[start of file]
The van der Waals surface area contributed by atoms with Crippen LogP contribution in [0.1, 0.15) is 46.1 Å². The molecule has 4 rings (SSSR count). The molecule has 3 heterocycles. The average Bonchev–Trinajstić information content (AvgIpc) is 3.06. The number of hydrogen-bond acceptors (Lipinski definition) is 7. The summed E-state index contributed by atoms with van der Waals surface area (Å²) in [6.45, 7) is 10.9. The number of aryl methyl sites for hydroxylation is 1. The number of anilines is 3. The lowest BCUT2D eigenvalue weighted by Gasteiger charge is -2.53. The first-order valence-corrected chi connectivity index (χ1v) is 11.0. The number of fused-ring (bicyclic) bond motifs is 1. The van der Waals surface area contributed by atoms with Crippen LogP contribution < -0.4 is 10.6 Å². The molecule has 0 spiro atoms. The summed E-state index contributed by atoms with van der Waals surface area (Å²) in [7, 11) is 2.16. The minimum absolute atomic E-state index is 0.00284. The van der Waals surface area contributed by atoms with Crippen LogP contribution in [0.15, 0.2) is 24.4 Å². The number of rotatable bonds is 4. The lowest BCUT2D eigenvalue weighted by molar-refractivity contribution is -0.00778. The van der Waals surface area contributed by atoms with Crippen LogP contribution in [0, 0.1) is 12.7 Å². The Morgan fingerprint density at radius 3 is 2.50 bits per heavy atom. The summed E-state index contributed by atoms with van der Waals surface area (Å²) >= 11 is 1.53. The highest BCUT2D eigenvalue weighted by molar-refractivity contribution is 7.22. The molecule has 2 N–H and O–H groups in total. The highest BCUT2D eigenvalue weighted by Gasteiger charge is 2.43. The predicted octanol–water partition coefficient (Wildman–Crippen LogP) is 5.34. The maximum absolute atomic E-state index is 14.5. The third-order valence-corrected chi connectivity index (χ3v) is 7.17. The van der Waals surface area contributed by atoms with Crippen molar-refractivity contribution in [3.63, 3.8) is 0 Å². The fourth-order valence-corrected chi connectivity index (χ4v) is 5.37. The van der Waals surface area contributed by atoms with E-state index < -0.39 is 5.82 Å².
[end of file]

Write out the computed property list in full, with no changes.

The van der Waals surface area contributed by atoms with Crippen LogP contribution in [0.1, 0.15) is 46.1 Å². The molecule has 4 rings (SSSR count). The molecule has 3 heterocycles. The average Bonchev–Trinajstić information content (AvgIpc) is 3.06. The number of hydrogen-bond acceptors (Lipinski definition) is 7. The summed E-state index contributed by atoms with van der Waals surface area (Å²) in [6.45, 7) is 10.9. The number of aryl methyl sites for hydroxylation is 1. The number of anilines is 3. The lowest BCUT2D eigenvalue weighted by Gasteiger charge is -2.53. The first-order valence-corrected chi connectivity index (χ1v) is 11.0. The number of fused-ring (bicyclic) bond motifs is 1. The van der Waals surface area contributed by atoms with Crippen LogP contribution < -0.4 is 10.6 Å². The molecule has 0 spiro atoms. The summed E-state index contributed by atoms with van der Waals surface area (Å²) in [7, 11) is 2.16. The minimum absolute atomic E-state index is 0.00284. The van der Waals surface area contributed by atoms with Crippen LogP contribution in [0.15, 0.2) is 24.4 Å². The number of rotatable bonds is 4. The lowest BCUT2D eigenvalue weighted by molar-refractivity contribution is -0.00778. The van der Waals surface area contributed by atoms with Crippen LogP contribution in [0, 0.1) is 12.7 Å². The Morgan fingerprint density at radius 3 is 2.50 bits per heavy atom. The summed E-state index contributed by atoms with van der Waals surface area (Å²) >= 11 is 1.53. The highest BCUT2D eigenvalue weighted by molar-refractivity contribution is 7.22. The molecule has 2 N–H and O–H groups in total. The highest BCUT2D eigenvalue weighted by Gasteiger charge is 2.43. The predicted octanol–water partition coefficient (Wildman–Crippen LogP) is 5.34. The maximum absolute atomic E-state index is 14.5. The third-order valence-corrected chi connectivity index (χ3v) is 7.17. The van der Waals surface area contributed by atoms with Crippen molar-refractivity contribution in [3.63, 3.8) is 0 Å². The fourth-order valence-corrected chi connectivity index (χ4v) is 5.37. The van der Waals surface area contributed by atoms with E-state index < -0.39 is 5.82 Å².